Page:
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About bellabichon

  • Title

Contact Methods

  • Discord
  • Steam

Profile Information

  • Location
    Beautiful British Columbia
  • Gender
  • Interests


  • CPU
    AMD Ryzen 5 3600XT
  • Motherboard
  • RAM
    2x8GB G.skill Trident Z Neo 3600MHz CL16
  • GPU
    MSI VENTUS 3X GeForce RTX 3070 OC
  • Case
    Corsair iCUE 465X
  • Storage
    Samsung 970 Evo 1TB (boot)
    Samsung 860 Evo 1TB
  • PSU
    Corsair RMx 750W (White)
  • Display(s)
  • Cooling
    Noctua NH-D15
  • Keyboard
    Logitech G810 Orion Spectrum
  • Mouse
    Logitech G502 Hero
  • Sound
    HyperX Cloud Alpha
  • Operating System
    Windows 10 Home
  • Laptop
    Surface Pro 4
  • Phone
    OnePlus 5T
  • PCPartPicker URL

Recent Profile Visitors

3,042 profile views
  1. BIOS flashing is updating the firmware on your motherboard. If you buy a 5600X CPU and a B550 motherboard, it's possible that your motherboard won't come with a BIOS version that supports your CPU, because B550 launched just before the latest Ryzen series. But don't worry, on the Asus ROG strix B550-A , updating it is very simple. Essentially all you need is to download the new BIOS version onto a USB drive and plug it into the motherboard (without CPU or RAM installed), plug the motherboard into the power supply, and press the BIOS flash button. The board will automatically update itself from
  2. No problem. For the motherboard, it's possible that you'll get a unit that hasn't had its BIOS flashed to support the 5600X, but the Asus ROG strix B550-A has USB BIOS flashback so it'll be super straightforward to flash it from a USB drive. Not all of them are expensive (if we're talking MSRP), but the GPU market is completely upside-down right now because of lack of supply, and cards are regularly selling for 2 times their retail price. My advice would be to wait a few more months in the hope it all calms down a bit.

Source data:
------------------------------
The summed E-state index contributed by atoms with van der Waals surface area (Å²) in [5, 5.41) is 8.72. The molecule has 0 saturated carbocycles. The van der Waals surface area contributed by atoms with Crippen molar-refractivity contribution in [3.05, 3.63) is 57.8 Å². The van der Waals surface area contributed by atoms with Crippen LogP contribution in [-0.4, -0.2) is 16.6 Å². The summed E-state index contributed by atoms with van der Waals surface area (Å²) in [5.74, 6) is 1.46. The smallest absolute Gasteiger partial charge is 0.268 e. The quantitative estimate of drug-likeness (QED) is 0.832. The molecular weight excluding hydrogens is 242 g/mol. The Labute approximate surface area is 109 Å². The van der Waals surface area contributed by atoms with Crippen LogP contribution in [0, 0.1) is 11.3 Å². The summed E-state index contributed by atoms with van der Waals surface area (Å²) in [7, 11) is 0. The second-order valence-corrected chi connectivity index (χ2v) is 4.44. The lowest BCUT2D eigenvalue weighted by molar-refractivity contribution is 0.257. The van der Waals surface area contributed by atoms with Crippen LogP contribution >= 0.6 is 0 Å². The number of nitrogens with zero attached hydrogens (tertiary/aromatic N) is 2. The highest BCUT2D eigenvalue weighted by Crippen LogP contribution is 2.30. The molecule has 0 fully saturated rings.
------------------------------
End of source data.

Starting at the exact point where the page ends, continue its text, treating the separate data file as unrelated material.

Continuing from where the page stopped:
3. What are the temps like under full load? Ryzen in general idles hotter than most of Intel's chips, but that's not necessarily a bad thing. You could tune a more aggressive fan curve on the 212 if it's bothering you, though.
  4. Motherboard, ram, AIO, case and power supply look fine. You should swap out the 3600XT for a 5600X if you can find one in stock, but I know that's a pretty big 'if' these days. Could also upgrade to a bigger SSD for more fast storage, but that's up to you. As for the GPU, I'm personally a fan of the Gigabyte Vision 3070 or 3080. The Asus Strix 3070 or 3080 is another option, but they're a little pricier than some other designs on the market.
  5. The NZXT N7 B550 is a bit pricy for what you get, but it's probably the 'whitest' motherboard for Ryzen currently.
  6. Overall, looks pretty good to me. You could go for a larger SSD so you have more fast storage, but that's up to you.